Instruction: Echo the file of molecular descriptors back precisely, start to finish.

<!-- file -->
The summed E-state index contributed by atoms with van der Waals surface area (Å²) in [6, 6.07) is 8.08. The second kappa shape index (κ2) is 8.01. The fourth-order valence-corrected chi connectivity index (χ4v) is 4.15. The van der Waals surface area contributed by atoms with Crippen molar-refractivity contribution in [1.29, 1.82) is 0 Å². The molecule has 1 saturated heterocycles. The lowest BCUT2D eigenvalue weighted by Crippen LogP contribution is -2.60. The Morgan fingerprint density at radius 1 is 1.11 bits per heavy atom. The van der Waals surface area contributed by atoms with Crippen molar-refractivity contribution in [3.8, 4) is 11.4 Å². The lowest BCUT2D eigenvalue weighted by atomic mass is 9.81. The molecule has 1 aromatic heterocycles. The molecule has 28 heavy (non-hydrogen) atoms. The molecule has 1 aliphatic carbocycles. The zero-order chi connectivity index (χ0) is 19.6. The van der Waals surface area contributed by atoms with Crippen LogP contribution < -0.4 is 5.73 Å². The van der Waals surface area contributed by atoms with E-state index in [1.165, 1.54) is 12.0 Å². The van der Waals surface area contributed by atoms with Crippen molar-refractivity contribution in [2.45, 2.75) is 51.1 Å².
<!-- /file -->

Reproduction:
The summed E-state index contributed by atoms with van der Waals surface area (Å²) in [6, 6.07) is 8.08. The second kappa shape index (κ2) is 8.01. The fourth-order valence-corrected chi connectivity index (χ4v) is 4.15. The van der Waals surface area contributed by atoms with Crippen molar-refractivity contribution in [1.29, 1.82) is 0 Å². The molecule has 1 saturated heterocycles. The lowest BCUT2D eigenvalue weighted by Crippen LogP contribution is -2.60. The Morgan fingerprint density at radius 1 is 1.11 bits per heavy atom. The van der Waals surface area contributed by atoms with Crippen molar-refractivity contribution in [3.8, 4) is 11.4 Å². The lowest BCUT2D eigenvalue weighted by atomic mass is 9.81. The molecule has 1 aromatic heterocycles. The molecule has 28 heavy (non-hydrogen) atoms. The molecule has 1 aliphatic carbocycles. The zero-order chi connectivity index (χ0) is 19.6. The van der Waals surface area contributed by atoms with Crippen LogP contribution < -0.4 is 5.73 Å². The van der Waals surface area contributed by atoms with E-state index in [1.165, 1.54) is 12.0 Å². The van der Waals surface area contributed by atoms with Crippen molar-refractivity contribution in [2.45, 2.75) is 51.1 Å².